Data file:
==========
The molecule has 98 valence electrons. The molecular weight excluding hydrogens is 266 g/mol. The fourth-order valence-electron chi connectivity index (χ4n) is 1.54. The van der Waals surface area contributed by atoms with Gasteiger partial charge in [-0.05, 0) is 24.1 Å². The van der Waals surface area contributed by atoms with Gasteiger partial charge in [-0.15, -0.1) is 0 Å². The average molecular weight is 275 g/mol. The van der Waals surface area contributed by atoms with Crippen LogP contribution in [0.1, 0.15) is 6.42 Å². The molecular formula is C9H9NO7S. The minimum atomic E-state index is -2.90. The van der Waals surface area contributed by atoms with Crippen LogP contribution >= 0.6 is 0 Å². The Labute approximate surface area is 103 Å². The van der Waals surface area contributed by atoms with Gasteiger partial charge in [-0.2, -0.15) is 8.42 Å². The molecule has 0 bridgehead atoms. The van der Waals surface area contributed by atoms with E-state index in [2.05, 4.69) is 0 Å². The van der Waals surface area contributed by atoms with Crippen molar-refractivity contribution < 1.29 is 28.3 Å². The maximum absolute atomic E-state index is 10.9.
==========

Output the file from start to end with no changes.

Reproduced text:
The molecule has 98 valence electrons. The molecular weight excluding hydrogens is 266 g/mol. The fourth-order valence-electron chi connectivity index (χ4n) is 1.54. The van der Waals surface area contributed by atoms with Gasteiger partial charge in [-0.05, 0) is 24.1 Å². The van der Waals surface area contributed by atoms with Gasteiger partial charge in [-0.15, -0.1) is 0 Å². The average molecular weight is 275 g/mol. The van der Waals surface area contributed by atoms with Crippen LogP contribution in [0.1, 0.15) is 6.42 Å². The molecular formula is C9H9NO7S. The minimum atomic E-state index is -2.90. The van der Waals surface area contributed by atoms with Crippen LogP contribution >= 0.6 is 0 Å². The Labute approximate surface area is 103 Å². The van der Waals surface area contributed by atoms with Gasteiger partial charge in [-0.2, -0.15) is 8.42 Å². The molecule has 0 bridgehead atoms. The van der Waals surface area contributed by atoms with E-state index in [2.05, 4.69) is 0 Å². The van der Waals surface area contributed by atoms with Crippen molar-refractivity contribution < 1.29 is 28.3 Å². The maximum absolute atomic E-state index is 10.9.